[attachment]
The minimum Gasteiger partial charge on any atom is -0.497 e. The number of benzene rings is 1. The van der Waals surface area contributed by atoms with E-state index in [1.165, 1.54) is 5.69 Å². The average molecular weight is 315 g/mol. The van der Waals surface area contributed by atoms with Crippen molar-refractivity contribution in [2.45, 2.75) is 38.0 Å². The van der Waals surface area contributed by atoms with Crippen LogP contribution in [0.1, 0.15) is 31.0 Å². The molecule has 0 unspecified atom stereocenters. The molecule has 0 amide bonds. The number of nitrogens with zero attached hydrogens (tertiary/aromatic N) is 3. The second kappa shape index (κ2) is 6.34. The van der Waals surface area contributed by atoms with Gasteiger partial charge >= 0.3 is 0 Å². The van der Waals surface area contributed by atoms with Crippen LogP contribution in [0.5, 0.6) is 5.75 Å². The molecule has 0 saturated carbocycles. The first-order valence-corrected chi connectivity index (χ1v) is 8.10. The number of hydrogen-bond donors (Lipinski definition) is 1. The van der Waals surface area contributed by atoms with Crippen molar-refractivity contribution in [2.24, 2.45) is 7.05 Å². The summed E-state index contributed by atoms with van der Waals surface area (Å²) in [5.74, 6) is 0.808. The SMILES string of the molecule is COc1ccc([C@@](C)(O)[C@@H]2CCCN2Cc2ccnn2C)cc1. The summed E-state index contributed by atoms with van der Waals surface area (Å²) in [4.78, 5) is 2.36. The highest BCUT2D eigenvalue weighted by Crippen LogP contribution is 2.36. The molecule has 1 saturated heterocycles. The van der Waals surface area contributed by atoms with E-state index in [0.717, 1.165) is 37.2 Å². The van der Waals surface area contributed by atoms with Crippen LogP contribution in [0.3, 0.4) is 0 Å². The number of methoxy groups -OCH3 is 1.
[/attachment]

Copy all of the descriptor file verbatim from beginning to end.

The minimum Gasteiger partial charge on any atom is -0.497 e. The number of benzene rings is 1. The van der Waals surface area contributed by atoms with E-state index in [1.165, 1.54) is 5.69 Å². The average molecular weight is 315 g/mol. The van der Waals surface area contributed by atoms with Crippen molar-refractivity contribution in [2.45, 2.75) is 38.0 Å². The van der Waals surface area contributed by atoms with Crippen LogP contribution in [0.1, 0.15) is 31.0 Å². The molecule has 0 unspecified atom stereocenters. The molecule has 0 amide bonds. The number of nitrogens with zero attached hydrogens (tertiary/aromatic N) is 3. The second kappa shape index (κ2) is 6.34. The van der Waals surface area contributed by atoms with Gasteiger partial charge >= 0.3 is 0 Å². The van der Waals surface area contributed by atoms with Crippen LogP contribution in [0.5, 0.6) is 5.75 Å². The molecule has 0 saturated carbocycles. The first-order valence-corrected chi connectivity index (χ1v) is 8.10. The number of hydrogen-bond donors (Lipinski definition) is 1. The van der Waals surface area contributed by atoms with Crippen molar-refractivity contribution in [2.24, 2.45) is 7.05 Å². The summed E-state index contributed by atoms with van der Waals surface area (Å²) in [5.74, 6) is 0.808. The SMILES string of the molecule is COc1ccc([C@@](C)(O)[C@@H]2CCCN2Cc2ccnn2C)cc1. The summed E-state index contributed by atoms with van der Waals surface area (Å²) in [4.78, 5) is 2.36. The highest BCUT2D eigenvalue weighted by Crippen LogP contribution is 2.36. The molecule has 1 saturated heterocycles. The van der Waals surface area contributed by atoms with E-state index in [0.717, 1.165) is 37.2 Å². The van der Waals surface area contributed by atoms with Crippen LogP contribution in [0.3, 0.4) is 0 Å². The number of methoxy groups -OCH3 is 1.